Federal government freezes funding for Hockey Canada: St-Onge

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Hockey Canada’s federal funds are frozen after the national organization handled an allegation of sexual assault and an out-of-court settlement.

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Sports Secretary Pascale St-Onge said in a statement on Wednesday that Hockey Canada’s funding would not be restored until it disclosed recommendations for improvement from an independent law firm hired to investigate the alleged incident four years ago.

Hockey Canada must also become a signatory to the Office of the Integrity Commissioner, a new government agency with the power to independently investigate abuse complaints and sanction inappropriate behavior.

“Hockey Canada will not receive any further payments or new funds from Sport Canada until they meet these conditions,” St-Onge said in the statement.

The move comes after Hockey Canada President Scott Smith and outgoing CEO Tom Renney were told by lawmakers earlier this week during a hearing by the Canadian Heritage Standing Committee on the organization’s response to the alleged sexual assault involving eight players were grilled.

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“Hockey Canada’s testimony did not provide us with sufficient information,” St-Onge said in her statement. “We haven’t learned much, and what we have learned is deeply disturbing.”

Hockey Canada quietly settled the lawsuit last month after a woman claimed she was assaulted by members of the country’s gold-medal-winning junior ice hockey team at a Hockey Canada event in London, Ontario in June this year.

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The 24-year-old woman is seeking $3.55 million in damages from Hockey Canada, the Canadian Hockey League and the unnamed players. Details of the settlement were not released, but Smith said Monday no government or insurance money was used.

St-Onge said she only found out about the allegations and the settlement two days before TSN went public with the story late last month, after receiving a call from Renney.

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A Hockey Canada spokeswoman did not respond to an email request for comment Wednesday.

Hockey Canada hired Toronto law firm Henein Hutchison LLP to conduct their investigation, but Smith and Renney told MPs players present at the London event were not required to attend.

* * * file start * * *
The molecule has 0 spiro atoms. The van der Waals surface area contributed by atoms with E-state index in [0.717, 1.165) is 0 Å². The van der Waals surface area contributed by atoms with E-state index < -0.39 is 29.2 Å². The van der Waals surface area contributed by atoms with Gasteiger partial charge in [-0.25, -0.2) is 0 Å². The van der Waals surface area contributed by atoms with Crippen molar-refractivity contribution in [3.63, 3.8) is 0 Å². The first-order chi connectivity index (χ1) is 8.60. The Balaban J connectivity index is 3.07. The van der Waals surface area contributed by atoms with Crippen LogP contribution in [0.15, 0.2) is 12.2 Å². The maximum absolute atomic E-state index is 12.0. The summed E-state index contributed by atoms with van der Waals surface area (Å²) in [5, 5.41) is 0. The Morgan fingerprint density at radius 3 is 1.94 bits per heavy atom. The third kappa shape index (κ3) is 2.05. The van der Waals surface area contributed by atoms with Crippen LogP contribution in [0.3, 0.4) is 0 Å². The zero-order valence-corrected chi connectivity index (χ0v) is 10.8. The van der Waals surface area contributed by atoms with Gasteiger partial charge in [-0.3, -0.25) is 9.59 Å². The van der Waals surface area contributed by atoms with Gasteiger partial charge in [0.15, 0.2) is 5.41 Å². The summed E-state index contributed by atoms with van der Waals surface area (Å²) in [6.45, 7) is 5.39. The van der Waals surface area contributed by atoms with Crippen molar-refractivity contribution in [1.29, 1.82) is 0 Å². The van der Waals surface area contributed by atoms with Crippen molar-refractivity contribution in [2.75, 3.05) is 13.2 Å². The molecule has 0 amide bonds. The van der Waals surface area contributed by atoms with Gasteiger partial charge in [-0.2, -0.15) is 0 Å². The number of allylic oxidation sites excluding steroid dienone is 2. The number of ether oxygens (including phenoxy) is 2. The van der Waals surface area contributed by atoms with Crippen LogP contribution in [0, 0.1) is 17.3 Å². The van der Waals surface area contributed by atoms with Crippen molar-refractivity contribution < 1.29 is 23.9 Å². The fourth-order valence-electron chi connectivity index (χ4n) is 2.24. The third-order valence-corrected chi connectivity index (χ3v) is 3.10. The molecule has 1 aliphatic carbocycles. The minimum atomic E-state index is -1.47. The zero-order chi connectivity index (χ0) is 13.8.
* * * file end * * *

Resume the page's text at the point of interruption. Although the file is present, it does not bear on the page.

Renney initially said between four and six of the 19 players in question spoke to investigators before Smith later indicated the number was 12 or 13.

Hockey Canada has repeatedly said the woman chose not to speak to police or her investigators. Smith and Renney reiterated Monday that the woman also chose not to identify the players.

Smith said London Police informed Hockey Canada that his criminal investigation was closed in February 2019. The independent investigation ended in September 2020, but Renney said the report was incomplete and should not be released.

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“We don’t have much more to offer in terms of information in that direction,” he testified Monday.

“Hockey Canada said they would not share with the committee the advice they received from the independent firm … or how they plan to act on it,” St-Onge said Wednesday. “We also heard that the independent investigation has not been completed, nor has the eight John Doe players been identified.

“This is unacceptable.”

The NHL, which also only recently learned of the allegations, is conducting its own investigation because some of the players in question are now in the league.

Hockey Canada received $14 million from Ottawa in 2020 and 2021, including $3.4 million in COVID-19 subsidies, government filings from the CBC and TSN show.

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Smith testified that Hockey Canada had reported three sexual assault complaints in recent years, including the London incident, but would not discuss the other two before the committee.

“I can’t comment on the level of investigation of the other two,” Smith said, adding that there have been one to two sexual misconduct complaints in each of the past five or six years.

Not good enough according to St-Onge.

“I cannot accept this standard as business-as-usual in our national sports organizations,” she said. “And neither should Canadians.”

Federal funds account for six percent of Hockey Canada’s funding, according to the organization’s figures, business development and partnerships (43 percent), funding agencies (14 percent), insurance premiums (13 percent), and interest income (10 percent). Cent).

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